Jonathan Treiber makes the case that customer loyalty can't be bought, only earned. Coupons, promotional pricing and discounts can help induce trial, but over the long run, superior customer service is what produces customer loyalty. "Providing active customer service is a way to listen to your customers’ needs and solve their problems (before they occur). This, in turn, will build customer loyalty over time because your customers will know that you are focused on meeting and exceeding their expectations."


Never Give Another Lead to Sales by Marketing Interactions

In another interesting post, Ardath Albee very correctly points out that "Sales doesn't need leads, they need opportunities," then goes about providing a strategy for effectively linking marketing activities to sales processes to increase revenue.


Time To Plan by THINKing

The brilliant Harry Hoover outlines a process for developing a marketing strategy for the new year, taking into account audiences, messaging, and a review of communications plans.


Search and the Pareto Principle by Search Engine People

Blogger Jeff Quipp demonstrates how the 80/20 rule applies to planning and execution for SEO and SEM, for example, "20% of content is responsible for 80% of site traffic and/or links."


Organic SEO vs. PPC? by WebProNews

A bit tactical, and somewhat elemental, this article presents a video discussion between SiteLab Executive Vice-President Dana Todd, a regular speaker at Search Engine Strategies Conferences, and Jeremy Schoemaker of Shoemoney Media Group. Dana sums it up best: "everybody can benefit from organic SEO...(each form of) Advertising has a completely different place in your media mix. We would never recommend...that you do one or the other; you always do them both wherever possible."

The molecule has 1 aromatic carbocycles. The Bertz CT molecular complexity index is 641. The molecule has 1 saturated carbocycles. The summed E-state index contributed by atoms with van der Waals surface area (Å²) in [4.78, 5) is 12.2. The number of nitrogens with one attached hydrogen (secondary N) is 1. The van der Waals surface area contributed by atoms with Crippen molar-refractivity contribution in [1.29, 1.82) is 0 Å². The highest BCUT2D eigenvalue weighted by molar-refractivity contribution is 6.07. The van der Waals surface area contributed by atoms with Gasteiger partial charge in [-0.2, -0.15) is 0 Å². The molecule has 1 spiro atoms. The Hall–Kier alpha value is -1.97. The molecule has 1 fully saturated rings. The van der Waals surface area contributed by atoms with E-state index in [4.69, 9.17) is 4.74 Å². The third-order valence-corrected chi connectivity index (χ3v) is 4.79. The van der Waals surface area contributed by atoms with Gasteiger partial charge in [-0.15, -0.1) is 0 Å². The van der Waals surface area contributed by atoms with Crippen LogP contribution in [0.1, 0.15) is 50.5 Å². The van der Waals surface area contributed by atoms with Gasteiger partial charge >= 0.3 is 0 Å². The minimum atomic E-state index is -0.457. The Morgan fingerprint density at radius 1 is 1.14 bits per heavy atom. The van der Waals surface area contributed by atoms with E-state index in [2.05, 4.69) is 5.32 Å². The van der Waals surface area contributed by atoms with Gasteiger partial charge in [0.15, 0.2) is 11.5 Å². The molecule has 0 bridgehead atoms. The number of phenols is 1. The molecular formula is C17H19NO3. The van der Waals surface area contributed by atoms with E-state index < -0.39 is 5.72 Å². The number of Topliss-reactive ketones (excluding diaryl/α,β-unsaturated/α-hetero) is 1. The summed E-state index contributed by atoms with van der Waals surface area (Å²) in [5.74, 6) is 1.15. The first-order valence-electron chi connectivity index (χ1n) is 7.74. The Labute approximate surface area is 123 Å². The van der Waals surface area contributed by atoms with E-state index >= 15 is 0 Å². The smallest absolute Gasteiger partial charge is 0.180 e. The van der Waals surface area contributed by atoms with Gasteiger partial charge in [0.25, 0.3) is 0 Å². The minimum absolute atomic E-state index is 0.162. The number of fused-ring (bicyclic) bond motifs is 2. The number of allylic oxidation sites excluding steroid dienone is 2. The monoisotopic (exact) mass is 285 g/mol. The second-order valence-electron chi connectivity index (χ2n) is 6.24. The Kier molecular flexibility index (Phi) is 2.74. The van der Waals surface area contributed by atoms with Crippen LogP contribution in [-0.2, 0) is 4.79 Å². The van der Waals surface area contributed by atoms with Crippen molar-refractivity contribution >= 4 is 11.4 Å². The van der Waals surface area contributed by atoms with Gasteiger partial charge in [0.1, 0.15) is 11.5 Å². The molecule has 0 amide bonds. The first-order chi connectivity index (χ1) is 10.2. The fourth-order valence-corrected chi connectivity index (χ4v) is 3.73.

Previous articles in this series:

Best of 2007: SEO Analysis Tools
Best of 2007: SEO Keyword Research Tools
Best of 2007: News Articles on Social Media Marketing
Best of 2007: Blog Posts on Social Media Marketing
Best of 2007: Articles and Blog Posts on SEM
Best of 2007: Articles and Blog Posts on Google AdWords
Best of 2007: Articles and Blog Posts on SEO (Part 1)
Best of 2007: Articles and Blog Posts on SEO (Part 2)
Best of 2007: Website Design
Best of 2007: Blogging for Business
Best of 2007: Marketing Research
Best of 2007: Interactive PR